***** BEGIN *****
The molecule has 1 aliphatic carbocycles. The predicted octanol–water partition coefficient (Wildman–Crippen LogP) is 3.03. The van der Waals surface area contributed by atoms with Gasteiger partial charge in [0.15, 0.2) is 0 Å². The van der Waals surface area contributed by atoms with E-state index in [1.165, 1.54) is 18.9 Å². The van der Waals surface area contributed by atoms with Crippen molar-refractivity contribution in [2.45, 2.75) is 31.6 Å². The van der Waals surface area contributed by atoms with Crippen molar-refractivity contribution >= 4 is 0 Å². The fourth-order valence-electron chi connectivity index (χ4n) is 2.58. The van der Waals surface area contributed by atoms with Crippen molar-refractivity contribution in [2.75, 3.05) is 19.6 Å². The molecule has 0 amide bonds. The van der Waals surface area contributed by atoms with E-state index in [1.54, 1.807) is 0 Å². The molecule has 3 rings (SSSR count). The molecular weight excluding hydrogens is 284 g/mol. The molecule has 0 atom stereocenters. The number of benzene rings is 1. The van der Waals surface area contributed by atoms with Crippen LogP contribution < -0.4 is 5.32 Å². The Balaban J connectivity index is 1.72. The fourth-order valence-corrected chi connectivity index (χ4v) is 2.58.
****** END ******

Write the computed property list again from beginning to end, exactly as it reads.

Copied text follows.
The molecule has 1 aliphatic carbocycles. The predicted octanol–water partition coefficient (Wildman–Crippen LogP) is 3.03. The van der Waals surface area contributed by atoms with Gasteiger partial charge in [0.15, 0.2) is 0 Å². The van der Waals surface area contributed by atoms with E-state index in [1.165, 1.54) is 18.9 Å². The van der Waals surface area contributed by atoms with Crippen molar-refractivity contribution in [2.45, 2.75) is 31.6 Å². The van der Waals surface area contributed by atoms with Crippen molar-refractivity contribution >= 4 is 0 Å². The fourth-order valence-electron chi connectivity index (χ4n) is 2.58. The van der Waals surface area contributed by atoms with Crippen molar-refractivity contribution in [2.75, 3.05) is 19.6 Å². The molecule has 0 amide bonds. The van der Waals surface area contributed by atoms with E-state index in [1.54, 1.807) is 0 Å². The molecule has 3 rings (SSSR count). The molecular weight excluding hydrogens is 284 g/mol. The molecule has 0 atom stereocenters. The number of benzene rings is 1. The van der Waals surface area contributed by atoms with Crippen LogP contribution < -0.4 is 5.32 Å². The Balaban J connectivity index is 1.72. The fourth-order valence-corrected chi connectivity index (χ4v) is 2.58.